What would you install?
I am a commercial service tech and don’t work on residential equipment very often. My question to all of you residential techs is: I’m going to be building a new house and would like your opinion on what type Make of Heating / Cooling system to use. In other words, if you were building a house, what would you install?
I live in Cincinnati Ohio and there is no natural gas in my area. I don’t really like heat pumps for this area due to the cold winters, but I was still thinking of a heat pump with propane back-up and going with a York. I think York makes equipment under another name and is less expensive, but I don’t know what it is. I am not very impresses with Trane / American Standard, I have nothing but problems with them on commercial equipment, and the local Trane parts house has screwed me on several bid jobs, so I would not use one.
Thanks to all that reply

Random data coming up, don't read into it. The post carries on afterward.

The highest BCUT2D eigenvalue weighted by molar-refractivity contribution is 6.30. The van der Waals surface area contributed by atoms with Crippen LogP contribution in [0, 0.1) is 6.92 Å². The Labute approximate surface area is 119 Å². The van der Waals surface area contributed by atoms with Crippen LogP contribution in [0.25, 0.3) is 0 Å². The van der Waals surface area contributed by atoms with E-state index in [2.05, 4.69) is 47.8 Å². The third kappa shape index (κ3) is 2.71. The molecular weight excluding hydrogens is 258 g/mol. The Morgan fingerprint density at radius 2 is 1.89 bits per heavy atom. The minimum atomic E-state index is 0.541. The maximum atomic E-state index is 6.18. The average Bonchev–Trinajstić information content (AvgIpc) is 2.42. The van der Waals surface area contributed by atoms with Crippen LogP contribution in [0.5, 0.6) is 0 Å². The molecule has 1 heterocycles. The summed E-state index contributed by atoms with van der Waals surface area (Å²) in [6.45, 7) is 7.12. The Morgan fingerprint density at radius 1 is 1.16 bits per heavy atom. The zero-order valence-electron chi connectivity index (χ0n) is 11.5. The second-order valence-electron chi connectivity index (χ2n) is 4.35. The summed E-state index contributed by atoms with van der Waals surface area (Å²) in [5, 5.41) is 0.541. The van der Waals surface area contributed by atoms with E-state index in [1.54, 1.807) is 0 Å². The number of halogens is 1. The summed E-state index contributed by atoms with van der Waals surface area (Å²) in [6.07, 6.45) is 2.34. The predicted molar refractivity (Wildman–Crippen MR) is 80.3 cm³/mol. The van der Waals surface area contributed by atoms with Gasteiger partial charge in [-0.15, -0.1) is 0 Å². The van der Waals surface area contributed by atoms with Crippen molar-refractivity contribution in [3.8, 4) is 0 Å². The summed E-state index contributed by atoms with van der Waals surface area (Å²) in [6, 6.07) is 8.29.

Well, I'm not sure how cold it gets there vs here, but a heat pump up here does mighty good. Our electricity is pretty cheap though (.04c/kw) so that'll factor into it.
Doing dual fuel isn't a bad idea either, kind of best of both worlds.
FWIW, I'm installing an American Standard 16 seer system in my new house. For the most part, the resi stuff from Trane and A/S is pretty tough, and I think much more trouble free than the commercial stuff (they get a lil too fancy sometimes in commercial).
Carrier/Bryant is good too.
I don't have much experience with York other than there's a lot of it out there, and I can say I haven't worked on much... so that must be good
"If you call that hard work, a koala’s life would look heroic."
York makes Frazer Johnson and Luxaire
GOD knows if you did your best! <><
If I were building a new house and wanted to use a heat pump, I'd make the house envelope thermally efficient, thereby lowering the balance point of the heat pump to where back up heat would not be called upon as much, and what heat the heat pump gave out warmed the house more effectively.
Building Physics Rule #1: Hot flows to cold.
Building Physics Rule #2: Higher air pressure moves toward lower air pressure
Building Physics Rule #3: Higher moisture concentration moves toward lower moisture concentration.